So, come the morning of 21st April, I checked the weather, checked the transit website and verified that all was good.  This time, I didn't need to remove anything from the observatory as the Sun was gong to be high enough for me to see directly from inside the observatory.  This transit was scheduled to last around 0.8 seconds.  No third chance for at least another week.  After that, no more foreseeable chances for perhaps many months, even years.  At least, not from my position in the back garden.
I had the mount set up and tracking the Sun.  This time, not a cloud in the sky, so nothing was going to get in the way.  I was also able to run a few tests, and bring down the settings to allow me to see some features on the solar surface.
My plan of attack this time was to capture 1 minute of video, in the middle of which would be 0.8 seconds of transit time.  And that is what I did.  The countdown clock came to zero, I pressed the capture button, and waited, staring at the screen for any sign of the ISS passing in front of the Sun.  I didn't see it.  The video clip finished and was saved to hard drive.  I had no idea if things had worked.  All that preparation, and everything was over in a flash.  Quite literally the blinking of an eye.  Next I needed to copy the captured video from the observatory computer to my laptop, where I could start searching the footage.  It was only then, I realised that with my camera, and the resolution and frame rate it was recording at, that one minute of video footage took up around 21GB in size.  Positively massive when compared to your regular HD 150 minute classic Disney film!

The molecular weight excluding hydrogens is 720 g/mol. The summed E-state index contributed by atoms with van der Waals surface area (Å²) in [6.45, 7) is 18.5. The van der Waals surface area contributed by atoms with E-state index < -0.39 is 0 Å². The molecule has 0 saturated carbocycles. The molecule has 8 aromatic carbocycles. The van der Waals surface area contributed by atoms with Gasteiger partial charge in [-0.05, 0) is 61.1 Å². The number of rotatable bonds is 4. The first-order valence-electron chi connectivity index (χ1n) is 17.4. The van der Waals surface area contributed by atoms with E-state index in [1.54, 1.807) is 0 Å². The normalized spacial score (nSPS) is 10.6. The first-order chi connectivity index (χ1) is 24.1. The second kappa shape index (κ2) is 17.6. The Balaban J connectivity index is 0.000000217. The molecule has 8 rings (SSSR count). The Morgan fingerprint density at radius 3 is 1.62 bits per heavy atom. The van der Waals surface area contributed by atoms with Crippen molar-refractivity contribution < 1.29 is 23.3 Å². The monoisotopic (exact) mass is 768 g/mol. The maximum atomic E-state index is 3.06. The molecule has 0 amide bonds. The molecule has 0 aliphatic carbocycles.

Extraction.

So, PIPP did it's thing, produced hundreds of .tif files, debayered them and made them ready to view.  I started my search, getting rid of all the images I didn't need until I struck gold.  A sequence of around 8 or 10 images taken from the video where the ISS could clearly be seen passing in front of the Sun.  How excited was I?  Really excited.  Pleased as punch, made up, stoked.  Generally, quite happy.
Since I took these images, I have done two things.  I have arranged them in a short video, which shows the transit, slowed down to around 5 seconds.  I've also taken one of the images and introduced some false colour to bring the more expected, yellow colour of the Sun.



The ISS passing in front of the sun.  This transit passed in front of the sun on it's left edge.  This image is from approximately half way through the transit.

There is a third opportunity for me to try for another image, although the next chance in a few days time a quite early in the morning, possibly before the sun has made it up above surrounding roof tops, trees and fences.  I don't think I will try to image that one, but instead, start the search for an ISS transit of the moon.
Stay safe everyone!  Cheers.